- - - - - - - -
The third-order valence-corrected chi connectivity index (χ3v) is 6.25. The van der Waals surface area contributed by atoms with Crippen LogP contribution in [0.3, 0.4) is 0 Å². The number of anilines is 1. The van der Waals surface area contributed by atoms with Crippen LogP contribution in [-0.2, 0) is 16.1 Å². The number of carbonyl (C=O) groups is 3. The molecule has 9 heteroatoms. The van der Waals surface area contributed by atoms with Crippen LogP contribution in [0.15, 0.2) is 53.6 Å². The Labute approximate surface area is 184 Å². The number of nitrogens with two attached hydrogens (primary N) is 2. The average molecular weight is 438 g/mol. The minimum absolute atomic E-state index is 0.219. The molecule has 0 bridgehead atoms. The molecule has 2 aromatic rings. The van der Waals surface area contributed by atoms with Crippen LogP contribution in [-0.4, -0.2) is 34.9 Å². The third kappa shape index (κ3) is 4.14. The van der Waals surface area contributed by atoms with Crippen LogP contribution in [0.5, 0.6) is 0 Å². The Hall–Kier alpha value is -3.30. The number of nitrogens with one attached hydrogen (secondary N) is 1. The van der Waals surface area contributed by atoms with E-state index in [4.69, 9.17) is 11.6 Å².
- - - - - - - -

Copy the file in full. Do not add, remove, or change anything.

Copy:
The third-order valence-corrected chi connectivity index (χ3v) is 6.25. The van der Waals surface area contributed by atoms with Crippen LogP contribution in [0.3, 0.4) is 0 Å². The number of anilines is 1. The van der Waals surface area contributed by atoms with Crippen LogP contribution in [-0.2, 0) is 16.1 Å². The number of carbonyl (C=O) groups is 3. The molecule has 9 heteroatoms. The van der Waals surface area contributed by atoms with Crippen LogP contribution in [0.15, 0.2) is 53.6 Å². The Labute approximate surface area is 184 Å². The number of nitrogens with two attached hydrogens (primary N) is 2. The average molecular weight is 438 g/mol. The minimum absolute atomic E-state index is 0.219. The molecule has 0 bridgehead atoms. The molecule has 2 aromatic rings. The van der Waals surface area contributed by atoms with Crippen LogP contribution in [-0.4, -0.2) is 34.9 Å². The third kappa shape index (κ3) is 4.14. The van der Waals surface area contributed by atoms with Crippen LogP contribution in [0.5, 0.6) is 0 Å². The Hall–Kier alpha value is -3.30. The number of nitrogens with one attached hydrogen (secondary N) is 1. The van der Waals surface area contributed by atoms with E-state index in [4.69, 9.17) is 11.6 Å².